There is currently no specific military policy regarding weblogs, but the Department of Defense lays out basic Operational Security guidance in its Directive 5205.2. Some important areas of sensitivity in military situations are: military movements, activities, specific unit information and base security. Specific times or dates of future operations or movements should never be disclosed. Even figures such as guard duty hours or specific work hours shouldn’t be discussed. The enemy, like a thief or robber, watches for patterns to learn when the best time to strike is. The element of surprise is an important factor in many operations. The location of future or current operations should not be disclosed if the knowledge of this location could tip off the enemy to attack. If terrorists know there will be a raid in a specific neighborhood on a specific night, chances are they’re not going to be there. Details about military activities can also be revealing. If a terrorist knows that “every time we raid a house we enter from the front door and we bring ten people…” or “when we go out on patrol we always leave at the same time and take the same route…” it could assist him in planning an attack. Information about how base security is handled can help a terrorist to breach security for an attack on the base. Never disclose information about how many guards there are at the gate, the hours they usually perform vehicle searches, where the perimeter is the weakest or the location of weapons systems that are used to guard the gates to military bases.

Some bloggers have come up with suggestions about how to keep sensitive information out of their posts. 1st Lt. Jason Van S******* served as the executive officer for a light infantry company in Iraq before he returned to the U.S. in March. His blog, “Countercolumn”, was seen by an average of 2000 people each day in January. His advice to other Soldiers who want to start blogging is to, “concentrate on how the war affects the people around you, and how those around you cope with fear, stress, boredom, loneliness and tell those stories honestly and you won’t violate OPSEC.”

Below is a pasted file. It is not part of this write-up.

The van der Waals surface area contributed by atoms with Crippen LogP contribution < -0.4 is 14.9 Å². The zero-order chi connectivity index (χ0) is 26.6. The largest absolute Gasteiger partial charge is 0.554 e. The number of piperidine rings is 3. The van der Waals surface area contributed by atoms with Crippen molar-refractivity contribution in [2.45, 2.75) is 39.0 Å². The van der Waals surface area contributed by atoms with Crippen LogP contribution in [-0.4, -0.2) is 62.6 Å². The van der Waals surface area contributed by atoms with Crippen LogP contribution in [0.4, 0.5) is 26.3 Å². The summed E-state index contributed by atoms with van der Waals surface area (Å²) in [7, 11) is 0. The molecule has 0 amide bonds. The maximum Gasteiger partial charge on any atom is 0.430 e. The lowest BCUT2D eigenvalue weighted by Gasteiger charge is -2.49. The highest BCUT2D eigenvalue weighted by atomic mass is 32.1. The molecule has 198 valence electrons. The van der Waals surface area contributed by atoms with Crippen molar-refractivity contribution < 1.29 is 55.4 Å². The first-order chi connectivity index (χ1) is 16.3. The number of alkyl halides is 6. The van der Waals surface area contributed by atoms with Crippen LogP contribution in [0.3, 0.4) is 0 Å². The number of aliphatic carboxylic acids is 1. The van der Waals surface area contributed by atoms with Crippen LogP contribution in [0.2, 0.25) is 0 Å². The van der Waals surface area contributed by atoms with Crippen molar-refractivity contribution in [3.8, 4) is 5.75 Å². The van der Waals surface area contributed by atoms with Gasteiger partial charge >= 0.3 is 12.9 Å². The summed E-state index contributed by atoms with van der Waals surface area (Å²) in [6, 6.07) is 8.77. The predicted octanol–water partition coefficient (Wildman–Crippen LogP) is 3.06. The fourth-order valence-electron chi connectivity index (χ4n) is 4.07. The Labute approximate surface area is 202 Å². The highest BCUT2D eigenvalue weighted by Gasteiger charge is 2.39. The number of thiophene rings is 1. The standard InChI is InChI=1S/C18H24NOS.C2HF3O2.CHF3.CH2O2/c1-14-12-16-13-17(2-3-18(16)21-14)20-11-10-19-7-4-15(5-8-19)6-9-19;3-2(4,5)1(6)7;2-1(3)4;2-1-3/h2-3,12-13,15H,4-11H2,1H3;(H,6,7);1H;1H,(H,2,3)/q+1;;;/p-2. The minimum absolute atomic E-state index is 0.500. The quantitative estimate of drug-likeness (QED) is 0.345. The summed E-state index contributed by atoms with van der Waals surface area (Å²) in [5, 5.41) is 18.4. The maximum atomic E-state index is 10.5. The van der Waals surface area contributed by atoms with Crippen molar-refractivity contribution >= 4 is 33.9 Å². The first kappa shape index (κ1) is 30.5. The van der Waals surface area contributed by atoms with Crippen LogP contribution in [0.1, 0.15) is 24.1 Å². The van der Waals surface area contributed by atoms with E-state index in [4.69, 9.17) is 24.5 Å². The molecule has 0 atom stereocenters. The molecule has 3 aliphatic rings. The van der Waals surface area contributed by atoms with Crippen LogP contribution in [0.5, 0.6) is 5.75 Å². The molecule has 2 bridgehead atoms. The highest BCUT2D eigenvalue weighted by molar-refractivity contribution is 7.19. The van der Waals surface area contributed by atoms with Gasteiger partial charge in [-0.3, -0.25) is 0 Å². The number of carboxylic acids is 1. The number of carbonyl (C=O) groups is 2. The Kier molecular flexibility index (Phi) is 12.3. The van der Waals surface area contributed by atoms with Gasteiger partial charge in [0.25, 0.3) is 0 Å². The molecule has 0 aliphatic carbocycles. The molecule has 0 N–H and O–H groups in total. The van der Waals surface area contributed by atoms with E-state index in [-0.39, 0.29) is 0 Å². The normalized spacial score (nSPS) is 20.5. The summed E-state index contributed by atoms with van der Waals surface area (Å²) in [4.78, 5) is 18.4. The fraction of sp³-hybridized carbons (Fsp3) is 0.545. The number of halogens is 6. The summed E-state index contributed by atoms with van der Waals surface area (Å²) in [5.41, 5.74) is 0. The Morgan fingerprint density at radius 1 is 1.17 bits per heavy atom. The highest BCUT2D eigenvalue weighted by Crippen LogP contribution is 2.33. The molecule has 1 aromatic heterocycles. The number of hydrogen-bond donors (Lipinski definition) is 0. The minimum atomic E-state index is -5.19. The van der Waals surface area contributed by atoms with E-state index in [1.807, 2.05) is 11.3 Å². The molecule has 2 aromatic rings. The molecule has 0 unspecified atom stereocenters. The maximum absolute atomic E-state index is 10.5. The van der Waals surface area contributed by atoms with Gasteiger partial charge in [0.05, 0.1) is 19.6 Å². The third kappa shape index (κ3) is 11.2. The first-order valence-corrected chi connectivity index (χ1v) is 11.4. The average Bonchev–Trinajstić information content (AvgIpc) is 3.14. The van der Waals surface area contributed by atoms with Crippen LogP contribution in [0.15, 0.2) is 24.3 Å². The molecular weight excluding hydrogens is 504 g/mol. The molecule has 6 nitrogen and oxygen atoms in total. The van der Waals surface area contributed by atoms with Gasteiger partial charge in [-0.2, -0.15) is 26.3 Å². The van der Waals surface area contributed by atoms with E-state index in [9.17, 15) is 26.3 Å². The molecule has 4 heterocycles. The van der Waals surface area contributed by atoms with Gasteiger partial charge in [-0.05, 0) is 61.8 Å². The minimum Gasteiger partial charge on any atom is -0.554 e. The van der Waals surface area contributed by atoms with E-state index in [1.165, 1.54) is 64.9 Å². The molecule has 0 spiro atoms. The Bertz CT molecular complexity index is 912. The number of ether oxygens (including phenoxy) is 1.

As a communications specialist, M***** deals with Operational Security issues every day. He knows the consequences that can occur when information gets into the wrong hands. “My one suggestion is to question everything you write. I look at every post and say to myself, does this put any soldiers’ lives or security at risk or does this reveal any information that would be beneficial to the enemy and does this portray the military in a negative light? If I ever have to answer yes to any of these questions, I simply won’t post it,” he said.In addition to proofreading, leadership can offer suggestions and a second opinion when operational security is in question. A noncommissioned officer or officer in your chain of command can provide a more specific idea of what may or may not be sensitive information in your area of operation. After reading his blog, M*****’s command set some basic rules and encouraged him to continue writing. “My commander said that my blog so far was great and gave me a list of items that I need to stay away from discussing. I have followed his suggestions thoroughly. From day one they never discouraged me from writing and said they felt it was beneficial for me and my readers.”

The Army has always encouraged Soldiers to write about their experiences as a way of dealing with the psychological impacts of war. Blogging can be a way for Soldiers to do this, as long as they keep operational security in mind. “I think most soldiers, once they step back and look at the big picture, would understand the need for some moderation. I am proud of the Army and of my job, so I let that show in my writing,” said (DS ROB).